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The Blue & Gray Press | November 20, 2017

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Local Wants NOW at MW

By SARAH SMITH

“I’m not a feminist,” is the response that Diana Egozcue frequently receives when she asks young women to state their views on feminism.

This type of reaction reveals the current generation’s desire to distance itself from previous generations’ feminism. It is also the reason that Egozcue, president of the Fredericksburg chapter of the National Organization for Women, wants to start a UMW branch of the 42-year-old feminist advocacy group whose mission is to eliminate sexism and gender discrimination.

The school’s policy states that student invitation is required in order to form a student interest group, according to Assistant Vice President for Public Safety and Community Services Susan Knick. Egozcue therefore cannot initiate a UMW branch of her own accord.

“It has been very hard getting on the campus. We’ve been told that the students have to ask us to come,” Egozcue said, adding, “I would love to talk about equal rights on campus.”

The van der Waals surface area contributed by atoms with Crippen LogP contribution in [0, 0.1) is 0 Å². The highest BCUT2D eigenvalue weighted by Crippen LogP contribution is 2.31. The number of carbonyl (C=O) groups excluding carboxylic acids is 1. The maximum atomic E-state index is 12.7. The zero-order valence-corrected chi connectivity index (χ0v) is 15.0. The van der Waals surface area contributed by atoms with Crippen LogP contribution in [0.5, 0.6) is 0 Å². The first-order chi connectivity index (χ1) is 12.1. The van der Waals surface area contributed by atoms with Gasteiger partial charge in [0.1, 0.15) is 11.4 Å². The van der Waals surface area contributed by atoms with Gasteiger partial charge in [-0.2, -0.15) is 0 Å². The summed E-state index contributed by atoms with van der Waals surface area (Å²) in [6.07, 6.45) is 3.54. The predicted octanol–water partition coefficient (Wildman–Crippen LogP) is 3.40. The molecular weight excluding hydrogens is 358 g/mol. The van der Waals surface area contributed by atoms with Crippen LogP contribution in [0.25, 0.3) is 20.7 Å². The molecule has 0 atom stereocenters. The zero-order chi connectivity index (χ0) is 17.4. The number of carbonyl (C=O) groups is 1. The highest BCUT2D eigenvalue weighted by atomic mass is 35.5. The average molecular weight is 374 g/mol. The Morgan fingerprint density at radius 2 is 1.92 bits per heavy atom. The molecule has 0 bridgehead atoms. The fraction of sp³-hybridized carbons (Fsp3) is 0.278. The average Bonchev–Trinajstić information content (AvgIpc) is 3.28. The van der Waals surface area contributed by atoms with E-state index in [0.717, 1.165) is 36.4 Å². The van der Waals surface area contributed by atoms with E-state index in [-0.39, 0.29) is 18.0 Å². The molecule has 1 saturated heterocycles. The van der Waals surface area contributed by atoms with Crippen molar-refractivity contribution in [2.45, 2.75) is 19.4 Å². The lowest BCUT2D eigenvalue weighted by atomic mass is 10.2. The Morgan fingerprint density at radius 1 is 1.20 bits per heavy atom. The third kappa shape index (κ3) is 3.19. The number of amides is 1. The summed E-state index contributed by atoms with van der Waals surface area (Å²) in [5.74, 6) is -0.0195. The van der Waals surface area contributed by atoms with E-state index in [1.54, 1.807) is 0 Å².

Sophomore Melissa Patterson thinks that a UMW partnership with an organization such as NOW would be an asset for the students. Currently enrolled in a Women’s Studies course, she supports overall expanded understanding of women’s rights issues.

So far, though, no one at UMW has taken up the cause. Egozcue found in surveys of young women that while most support movement toward equal pay between the sexes, few are willing to label themselves as feminists.

“Feminism has definitely become a dirty word,” Patterson said.

One current focus of the Fredericksburg chapter of NOW is getting the Equal Rights Amendment passed in Virginia. This legislation, which failed to pass in Congress in 1982, states that legal rights cannot be denied on the basis of sex.

“As far as starting a chapter [on campus], I know students have separate issues, but we’d love to learn about them,” Egozcue said.

Still, Egozcue considers this generational difference of opinion on the goals of feminism is a major obstacle for the movement.

“We want young women to pick up the gauntlet, and young women just don’t seem to be coming forward. It’s sometimes disheartening. They say, ‘You’re older—those aren’t our issues anymore,’” said Egozcue.

Patterson concurs that the goals and merits of feminism have changed over the years. Equal representation in education is no longer a struggle, as females are out-numbering males in higher education. Other women’s rights debates still continue, however.

“Equal pay and reproductive rights have made depressingly little progress,” Patterson said.

Whether these debates will fuel a student movement toward joining forces with the members of NOW, however, remains to be seen.